Disability insurance protects your paycheck in the event that you are unable to work due to illness or injury. But if you’re a generally healthy person, you may feel like you don’t need it. In this “Financially Savvy Female” column, we’re chatting with Rachael Burns, CFP and founder of True Worth Financial Planning, about why all women — even healthy ones — should consider getting disability insurance.
What are some of the reasons women might need disability insurance over the course of their working years?
One in four women have a disability, so the likelihood of becoming disabled from sickness or injury is simply too high to ignore. For most people, a loss of income due to a disability would be financially devastating, and the impact can last a lifetime. Not only would they be unable to cover their current expenses, but they would be unable to save for retirement as well. Single women are at greater risk because they don’t have a spouse’s income to fall back on.
What are some common misconceptions women have about disability insurance?
- The chances of becoming disabled are low. One in four of today’s 20-year-olds will be out of work for at least a year at some point during their career, due to a disabling illness or injury.
- They still would be able to perform their “desk job” if they got injured. People often forget that many disabilities are caused by illness, not injuries. Even if your job is not physically demanding, you’d still be unable to perform it if you were seriously ill.
- Their family member would take care of them. Even if they have someone to take care of them, they still probably would need to cover their own expenses. Also, it’s unlikely a family member would be able to provide around-the-clock care without jeopardizing their own finances.
- They’ll get disability benefits through Social Security. Disability benefits through Social Security are surprisingly difficult to qualify for, and they generally pay only between $800 and $1,800 a month.
- Their existing group coverage is enough. Some assume because they have a group policy through work that they are adequately covered. However, the base policy might not be enough to cover their needs, depending on their situation.
How can women determine whether the coverage provided by an employer is sufficient?
They should get a copy of their policy and check for the following details:
- What percentage of their income is covered? Generally, disability insurance won’t cover more than two-thirds of your salary, so you need to determine if this is enough to cover your needs. Don’t forget that in addition to covering your normal expenses, you may incur new costs due to your disability, like hiring in-home care, remodeling your home to make it wheelchair accessible, etc.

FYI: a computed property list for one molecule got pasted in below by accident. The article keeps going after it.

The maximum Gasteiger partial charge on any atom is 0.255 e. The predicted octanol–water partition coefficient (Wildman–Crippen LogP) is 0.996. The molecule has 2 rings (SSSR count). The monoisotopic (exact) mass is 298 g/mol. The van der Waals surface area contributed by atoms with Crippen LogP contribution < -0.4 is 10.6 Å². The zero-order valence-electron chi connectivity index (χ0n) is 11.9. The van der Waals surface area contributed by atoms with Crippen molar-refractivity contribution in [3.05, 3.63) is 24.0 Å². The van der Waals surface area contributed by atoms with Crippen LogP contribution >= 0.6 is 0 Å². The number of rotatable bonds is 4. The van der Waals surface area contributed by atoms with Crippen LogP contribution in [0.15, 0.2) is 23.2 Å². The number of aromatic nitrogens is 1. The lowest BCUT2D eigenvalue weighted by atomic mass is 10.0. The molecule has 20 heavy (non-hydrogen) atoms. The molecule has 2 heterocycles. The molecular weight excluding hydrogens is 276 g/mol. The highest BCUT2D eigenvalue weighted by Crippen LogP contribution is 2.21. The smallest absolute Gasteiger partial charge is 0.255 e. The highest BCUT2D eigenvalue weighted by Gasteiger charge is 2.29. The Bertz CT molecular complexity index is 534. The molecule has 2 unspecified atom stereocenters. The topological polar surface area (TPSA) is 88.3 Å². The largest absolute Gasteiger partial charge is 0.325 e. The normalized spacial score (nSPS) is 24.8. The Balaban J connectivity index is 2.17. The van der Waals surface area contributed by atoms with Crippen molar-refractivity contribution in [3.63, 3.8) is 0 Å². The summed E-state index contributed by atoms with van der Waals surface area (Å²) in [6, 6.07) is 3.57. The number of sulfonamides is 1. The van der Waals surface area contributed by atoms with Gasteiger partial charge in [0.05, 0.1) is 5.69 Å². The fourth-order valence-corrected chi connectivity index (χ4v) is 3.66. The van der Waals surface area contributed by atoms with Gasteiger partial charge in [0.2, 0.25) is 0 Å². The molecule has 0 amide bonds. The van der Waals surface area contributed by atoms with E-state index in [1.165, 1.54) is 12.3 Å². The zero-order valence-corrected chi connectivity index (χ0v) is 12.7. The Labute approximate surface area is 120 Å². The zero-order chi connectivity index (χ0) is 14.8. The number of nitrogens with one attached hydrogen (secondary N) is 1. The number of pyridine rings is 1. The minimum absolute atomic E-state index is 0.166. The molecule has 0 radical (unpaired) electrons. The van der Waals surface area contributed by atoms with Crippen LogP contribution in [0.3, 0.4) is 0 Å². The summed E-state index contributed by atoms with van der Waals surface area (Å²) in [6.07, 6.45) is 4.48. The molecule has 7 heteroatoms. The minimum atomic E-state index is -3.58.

- How long is the waiting period? The longer the waiting period before you are able to start receiving benefits, the more cash you need to have set aside to cover your expenses in the meantime.
- How long does the benefit period last? Some policies provide income no matter how long you are disabled, and some cover only a certain number of years. It’s important to have a plan for when your coverage ends if you have a permanent disability.
What else do women need to know about disability insurance?
A potential disability is one of the biggest threats to your financial future. It’s even more critical that single women have a plan for disability, because they don’t have a spouse’s income to fall back on.
GOBankingRates wants to empower women to take control of their finances. According to the latest stats, women hold $72 billion in private wealth — but fewer women than men consider themselves to be in “good” or “excellent” financial shape. Women are less likely to be investing and are more likely to have debt, and women are still being paid less than men overall. Our “Financially Savvy Female” column will explore the reasons behind these inequities and provide solutions to change them. We believe financial equality begins with financial literacy, so we’re providing tools and tips for women, by women, to take control of their money and help them live richer lives.
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